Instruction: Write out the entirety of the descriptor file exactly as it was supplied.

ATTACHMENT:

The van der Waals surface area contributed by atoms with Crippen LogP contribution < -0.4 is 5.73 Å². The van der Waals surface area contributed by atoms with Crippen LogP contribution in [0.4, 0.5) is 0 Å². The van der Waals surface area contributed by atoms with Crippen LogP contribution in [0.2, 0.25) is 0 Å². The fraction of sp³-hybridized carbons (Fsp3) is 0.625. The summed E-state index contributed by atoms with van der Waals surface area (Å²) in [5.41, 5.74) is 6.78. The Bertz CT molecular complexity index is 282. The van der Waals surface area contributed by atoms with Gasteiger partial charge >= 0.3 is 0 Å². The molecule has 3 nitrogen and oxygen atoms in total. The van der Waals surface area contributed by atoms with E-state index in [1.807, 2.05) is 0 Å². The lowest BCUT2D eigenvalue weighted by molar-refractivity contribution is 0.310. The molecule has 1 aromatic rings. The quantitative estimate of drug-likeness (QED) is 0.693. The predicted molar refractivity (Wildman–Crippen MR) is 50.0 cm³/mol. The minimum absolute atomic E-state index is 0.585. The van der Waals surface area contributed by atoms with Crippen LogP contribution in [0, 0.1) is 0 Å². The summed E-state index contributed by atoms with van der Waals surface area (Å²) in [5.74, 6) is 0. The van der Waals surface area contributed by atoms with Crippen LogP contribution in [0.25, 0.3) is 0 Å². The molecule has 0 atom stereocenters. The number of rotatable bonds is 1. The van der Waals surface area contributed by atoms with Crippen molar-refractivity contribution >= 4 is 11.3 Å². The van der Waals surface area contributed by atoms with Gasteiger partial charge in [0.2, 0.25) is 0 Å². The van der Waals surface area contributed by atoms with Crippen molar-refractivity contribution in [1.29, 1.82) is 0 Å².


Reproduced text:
The van der Waals surface area contributed by atoms with Crippen LogP contribution < -0.4 is 5.73 Å². The van der Waals surface area contributed by atoms with Crippen LogP contribution in [0.4, 0.5) is 0 Å². The van der Waals surface area contributed by atoms with Crippen LogP contribution in [0.2, 0.25) is 0 Å². The fraction of sp³-hybridized carbons (Fsp3) is 0.625. The summed E-state index contributed by atoms with van der Waals surface area (Å²) in [5.41, 5.74) is 6.78. The Bertz CT molecular complexity index is 282. The van der Waals surface area contributed by atoms with Gasteiger partial charge >= 0.3 is 0 Å². The molecule has 3 nitrogen and oxygen atoms in total. The van der Waals surface area contributed by atoms with E-state index in [1.807, 2.05) is 0 Å². The lowest BCUT2D eigenvalue weighted by molar-refractivity contribution is 0.310. The molecule has 1 aromatic rings. The quantitative estimate of drug-likeness (QED) is 0.693. The predicted molar refractivity (Wildman–Crippen MR) is 50.0 cm³/mol. The minimum absolute atomic E-state index is 0.585. The van der Waals surface area contributed by atoms with Crippen LogP contribution in [0, 0.1) is 0 Å². The summed E-state index contributed by atoms with van der Waals surface area (Å²) in [5.74, 6) is 0. The van der Waals surface area contributed by atoms with Crippen LogP contribution in [0.25, 0.3) is 0 Å². The molecule has 0 atom stereocenters. The number of rotatable bonds is 1. The van der Waals surface area contributed by atoms with Crippen molar-refractivity contribution >= 4 is 11.3 Å². The van der Waals surface area contributed by atoms with Gasteiger partial charge in [0.2, 0.25) is 0 Å². The van der Waals surface area contributed by atoms with Crippen molar-refractivity contribution in [1.29, 1.82) is 0 Å².